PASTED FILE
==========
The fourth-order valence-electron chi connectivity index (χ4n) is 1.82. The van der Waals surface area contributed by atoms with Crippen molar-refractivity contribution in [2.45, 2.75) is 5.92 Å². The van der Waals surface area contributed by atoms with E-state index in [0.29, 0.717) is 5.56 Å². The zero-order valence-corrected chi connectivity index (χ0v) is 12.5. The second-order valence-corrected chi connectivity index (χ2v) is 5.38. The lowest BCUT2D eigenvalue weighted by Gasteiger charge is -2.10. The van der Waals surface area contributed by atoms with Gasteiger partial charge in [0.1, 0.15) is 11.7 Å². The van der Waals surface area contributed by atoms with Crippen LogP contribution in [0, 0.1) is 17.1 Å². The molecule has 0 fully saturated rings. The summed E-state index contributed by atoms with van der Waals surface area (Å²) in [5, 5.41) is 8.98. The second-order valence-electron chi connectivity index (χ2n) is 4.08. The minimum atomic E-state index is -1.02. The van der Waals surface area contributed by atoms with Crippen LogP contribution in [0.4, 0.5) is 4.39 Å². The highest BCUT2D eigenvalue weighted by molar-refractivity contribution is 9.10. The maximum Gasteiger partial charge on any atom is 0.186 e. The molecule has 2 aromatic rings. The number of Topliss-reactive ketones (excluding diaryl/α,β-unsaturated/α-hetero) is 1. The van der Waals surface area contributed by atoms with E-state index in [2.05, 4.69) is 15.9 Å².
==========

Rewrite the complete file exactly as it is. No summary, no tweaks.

The fourth-order valence-electron chi connectivity index (χ4n) is 1.82. The van der Waals surface area contributed by atoms with Crippen molar-refractivity contribution in [2.45, 2.75) is 5.92 Å². The van der Waals surface area contributed by atoms with E-state index in [0.29, 0.717) is 5.56 Å². The zero-order valence-corrected chi connectivity index (χ0v) is 12.5. The second-order valence-corrected chi connectivity index (χ2v) is 5.38. The lowest BCUT2D eigenvalue weighted by Gasteiger charge is -2.10. The van der Waals surface area contributed by atoms with Gasteiger partial charge in [0.1, 0.15) is 11.7 Å². The van der Waals surface area contributed by atoms with Crippen LogP contribution in [0, 0.1) is 17.1 Å². The molecule has 0 fully saturated rings. The summed E-state index contributed by atoms with van der Waals surface area (Å²) in [5, 5.41) is 8.98. The second-order valence-electron chi connectivity index (χ2n) is 4.08. The minimum atomic E-state index is -1.02. The van der Waals surface area contributed by atoms with Crippen LogP contribution in [0.4, 0.5) is 4.39 Å². The highest BCUT2D eigenvalue weighted by molar-refractivity contribution is 9.10. The maximum Gasteiger partial charge on any atom is 0.186 e. The molecule has 2 aromatic rings. The number of Topliss-reactive ketones (excluding diaryl/α,β-unsaturated/α-hetero) is 1. The van der Waals surface area contributed by atoms with E-state index in [2.05, 4.69) is 15.9 Å².